​It is also recommended that Malaysia and Nepal increase cybercrime awareness training and education programming that enables primary, high school, and college students the ability to gain essential knowledge and skills, to become effective leaders in deterring and combating cybercrime within these territories. Lacking efficient cybersecurity skills subject experts, is an impact to the ability to deter cybercrime, because the number of cybercriminals can often out rank the number of educated citizens a country or member nation state possesses. With a combined population of 62,045,055 both Malaysia and Nepal must increase efforts to employ cybercrime prevention subject matter experts if these countries intend to win their war against cybercrime.

​Additionally, it is most important that both countries focus more efforts on deploying information security policy that encompasses information systems and security for these systems. Information systems help all industries conduct daily operations and when these systems are not secured effectively, there is room for human error to invoke malware attacks to impact catastrophically. After all, Microsoft News Reporter Dashika Gnaneswaran reported in 2018 that cybercrimes in Malaysia cost the country $12.2 billion U.S. dollars, which is more than 4 percent of Malaysia’s total GDP of U.S. $296 billion (Gnaneswaran, 2018).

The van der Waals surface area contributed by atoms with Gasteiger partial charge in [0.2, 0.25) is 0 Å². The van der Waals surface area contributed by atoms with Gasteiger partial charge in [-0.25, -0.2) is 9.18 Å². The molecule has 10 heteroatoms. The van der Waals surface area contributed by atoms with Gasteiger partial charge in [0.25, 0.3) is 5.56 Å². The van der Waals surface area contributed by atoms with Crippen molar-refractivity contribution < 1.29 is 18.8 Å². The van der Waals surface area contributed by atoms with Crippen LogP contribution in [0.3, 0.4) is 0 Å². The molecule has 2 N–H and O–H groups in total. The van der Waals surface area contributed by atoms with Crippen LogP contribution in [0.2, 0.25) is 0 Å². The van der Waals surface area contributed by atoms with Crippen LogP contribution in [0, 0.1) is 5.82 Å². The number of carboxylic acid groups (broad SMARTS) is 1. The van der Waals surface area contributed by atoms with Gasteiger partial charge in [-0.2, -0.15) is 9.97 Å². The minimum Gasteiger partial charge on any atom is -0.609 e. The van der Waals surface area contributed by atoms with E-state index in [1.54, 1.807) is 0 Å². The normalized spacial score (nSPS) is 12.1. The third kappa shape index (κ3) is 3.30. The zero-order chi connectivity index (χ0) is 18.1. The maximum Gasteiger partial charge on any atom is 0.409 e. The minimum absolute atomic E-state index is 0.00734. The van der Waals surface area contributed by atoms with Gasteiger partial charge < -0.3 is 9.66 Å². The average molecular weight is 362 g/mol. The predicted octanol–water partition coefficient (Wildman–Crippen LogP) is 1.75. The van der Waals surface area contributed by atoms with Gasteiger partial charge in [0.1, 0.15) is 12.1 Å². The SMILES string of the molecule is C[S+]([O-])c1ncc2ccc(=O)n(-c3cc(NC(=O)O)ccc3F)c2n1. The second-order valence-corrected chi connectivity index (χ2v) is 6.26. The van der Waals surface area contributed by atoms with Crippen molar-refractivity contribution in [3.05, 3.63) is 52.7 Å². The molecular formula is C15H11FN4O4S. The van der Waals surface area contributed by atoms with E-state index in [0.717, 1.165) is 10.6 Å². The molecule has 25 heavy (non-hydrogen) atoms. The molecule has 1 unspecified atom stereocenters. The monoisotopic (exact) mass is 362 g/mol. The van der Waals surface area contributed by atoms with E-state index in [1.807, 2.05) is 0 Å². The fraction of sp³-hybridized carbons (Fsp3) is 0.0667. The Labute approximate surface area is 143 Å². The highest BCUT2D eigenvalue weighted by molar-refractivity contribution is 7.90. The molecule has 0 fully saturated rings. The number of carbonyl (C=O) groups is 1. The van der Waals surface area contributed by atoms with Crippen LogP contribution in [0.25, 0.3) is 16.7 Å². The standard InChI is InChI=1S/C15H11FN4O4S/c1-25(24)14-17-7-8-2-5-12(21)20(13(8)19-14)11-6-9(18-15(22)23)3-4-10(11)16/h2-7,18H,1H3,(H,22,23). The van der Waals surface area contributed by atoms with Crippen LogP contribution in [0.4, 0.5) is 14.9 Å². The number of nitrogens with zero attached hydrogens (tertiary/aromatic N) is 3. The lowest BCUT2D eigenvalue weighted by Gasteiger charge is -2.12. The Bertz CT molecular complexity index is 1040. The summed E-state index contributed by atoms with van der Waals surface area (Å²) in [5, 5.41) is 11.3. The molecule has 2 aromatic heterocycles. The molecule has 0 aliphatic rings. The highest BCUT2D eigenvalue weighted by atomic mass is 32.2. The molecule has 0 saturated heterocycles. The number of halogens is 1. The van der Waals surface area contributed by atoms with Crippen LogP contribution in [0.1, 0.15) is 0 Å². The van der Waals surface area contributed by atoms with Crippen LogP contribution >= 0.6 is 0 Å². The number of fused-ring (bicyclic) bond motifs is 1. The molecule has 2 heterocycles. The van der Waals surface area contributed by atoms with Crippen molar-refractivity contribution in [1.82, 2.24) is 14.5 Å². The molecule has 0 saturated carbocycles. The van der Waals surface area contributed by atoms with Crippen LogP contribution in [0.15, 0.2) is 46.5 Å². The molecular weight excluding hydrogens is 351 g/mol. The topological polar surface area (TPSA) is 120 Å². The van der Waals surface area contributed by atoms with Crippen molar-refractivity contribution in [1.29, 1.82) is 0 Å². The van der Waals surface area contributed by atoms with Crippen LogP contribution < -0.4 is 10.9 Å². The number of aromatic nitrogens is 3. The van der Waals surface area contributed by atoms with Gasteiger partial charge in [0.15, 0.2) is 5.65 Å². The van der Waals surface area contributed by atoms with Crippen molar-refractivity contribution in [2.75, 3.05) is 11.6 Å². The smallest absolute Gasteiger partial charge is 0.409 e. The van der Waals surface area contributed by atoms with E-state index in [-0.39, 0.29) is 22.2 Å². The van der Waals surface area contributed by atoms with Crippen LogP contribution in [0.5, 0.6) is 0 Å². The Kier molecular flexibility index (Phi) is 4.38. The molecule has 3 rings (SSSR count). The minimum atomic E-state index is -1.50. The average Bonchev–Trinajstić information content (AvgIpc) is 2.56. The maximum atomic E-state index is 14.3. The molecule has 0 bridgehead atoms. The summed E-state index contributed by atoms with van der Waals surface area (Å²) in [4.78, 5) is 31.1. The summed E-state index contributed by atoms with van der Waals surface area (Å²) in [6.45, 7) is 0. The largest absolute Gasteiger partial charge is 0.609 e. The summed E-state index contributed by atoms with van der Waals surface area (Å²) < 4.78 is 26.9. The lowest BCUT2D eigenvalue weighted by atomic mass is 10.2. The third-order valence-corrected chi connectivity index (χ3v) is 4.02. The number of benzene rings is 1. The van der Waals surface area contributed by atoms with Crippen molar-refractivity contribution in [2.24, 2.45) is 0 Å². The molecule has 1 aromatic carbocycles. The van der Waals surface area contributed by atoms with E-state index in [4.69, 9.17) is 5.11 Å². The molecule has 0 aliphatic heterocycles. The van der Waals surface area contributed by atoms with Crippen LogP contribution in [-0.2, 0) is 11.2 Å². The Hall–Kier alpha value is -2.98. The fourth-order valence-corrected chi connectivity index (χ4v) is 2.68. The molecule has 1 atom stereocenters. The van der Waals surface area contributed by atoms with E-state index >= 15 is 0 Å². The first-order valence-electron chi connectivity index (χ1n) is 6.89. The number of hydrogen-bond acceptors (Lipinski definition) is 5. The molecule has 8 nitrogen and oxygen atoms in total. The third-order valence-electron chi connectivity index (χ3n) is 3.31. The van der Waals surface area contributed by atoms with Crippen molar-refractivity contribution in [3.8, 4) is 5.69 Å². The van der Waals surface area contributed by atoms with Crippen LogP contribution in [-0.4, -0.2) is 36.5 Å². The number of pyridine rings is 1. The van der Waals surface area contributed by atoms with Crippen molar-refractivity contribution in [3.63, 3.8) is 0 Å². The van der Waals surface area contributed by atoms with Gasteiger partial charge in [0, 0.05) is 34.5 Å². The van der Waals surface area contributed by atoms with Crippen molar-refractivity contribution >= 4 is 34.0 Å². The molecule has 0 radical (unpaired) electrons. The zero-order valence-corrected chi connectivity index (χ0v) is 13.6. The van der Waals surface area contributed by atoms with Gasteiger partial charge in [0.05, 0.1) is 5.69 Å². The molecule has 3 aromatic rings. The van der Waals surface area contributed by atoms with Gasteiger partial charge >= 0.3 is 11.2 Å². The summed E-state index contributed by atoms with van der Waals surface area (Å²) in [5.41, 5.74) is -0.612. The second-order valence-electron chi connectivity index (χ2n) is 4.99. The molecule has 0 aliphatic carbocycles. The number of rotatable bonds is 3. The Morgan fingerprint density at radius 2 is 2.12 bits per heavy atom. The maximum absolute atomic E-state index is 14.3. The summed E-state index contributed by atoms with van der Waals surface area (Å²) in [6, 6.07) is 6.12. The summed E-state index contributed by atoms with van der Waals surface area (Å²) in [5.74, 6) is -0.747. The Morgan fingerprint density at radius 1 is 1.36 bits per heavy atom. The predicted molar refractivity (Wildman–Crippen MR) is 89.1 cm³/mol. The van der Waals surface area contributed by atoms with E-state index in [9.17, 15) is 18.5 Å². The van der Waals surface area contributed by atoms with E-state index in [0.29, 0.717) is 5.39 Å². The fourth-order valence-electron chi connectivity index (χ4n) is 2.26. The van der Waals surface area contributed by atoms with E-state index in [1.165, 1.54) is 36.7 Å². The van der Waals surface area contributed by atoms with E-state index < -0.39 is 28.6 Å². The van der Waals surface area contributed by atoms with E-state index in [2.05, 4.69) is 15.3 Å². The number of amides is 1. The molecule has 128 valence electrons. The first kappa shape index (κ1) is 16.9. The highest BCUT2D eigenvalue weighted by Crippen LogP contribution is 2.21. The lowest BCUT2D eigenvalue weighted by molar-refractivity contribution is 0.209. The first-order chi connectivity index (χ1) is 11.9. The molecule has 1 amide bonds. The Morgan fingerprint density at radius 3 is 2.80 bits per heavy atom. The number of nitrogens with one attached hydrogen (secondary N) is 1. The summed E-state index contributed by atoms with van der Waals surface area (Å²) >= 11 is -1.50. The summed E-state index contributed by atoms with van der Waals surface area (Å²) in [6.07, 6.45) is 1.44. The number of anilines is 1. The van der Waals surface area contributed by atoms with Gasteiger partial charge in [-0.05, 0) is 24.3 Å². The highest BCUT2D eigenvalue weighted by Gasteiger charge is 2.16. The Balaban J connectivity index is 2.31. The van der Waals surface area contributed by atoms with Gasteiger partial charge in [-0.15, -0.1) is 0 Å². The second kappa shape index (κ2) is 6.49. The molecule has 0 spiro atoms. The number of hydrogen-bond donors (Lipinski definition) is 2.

​It is essential that government and law enforcement agencies understand the severity of citizens’ cybersecurity and information system security awareness training. Lacking the force to educate citizens on their role and responsibilities, is one effort that cannot be ignored. Furthermore, it is just as essential to audit all public and private sector information systems hosting, storing, and sharing citizens personal data. In doing so, countries can begin gaining control over the lack of security deployed within information systems. Not holding those accountable that oversee the storage of personal data, is a fault many countries governments embody. These steps are minor efforts that should be common practice. After all, we have been educating societies about cybercrime since the year 2000. With the growing rate of cybercrime, there is not enough trained subject experts willing to invest in themselves or their countries, to gain control over the widespread impact of cybercrime. Thus, it is time everyone steps up and act in defending their technology and personal data.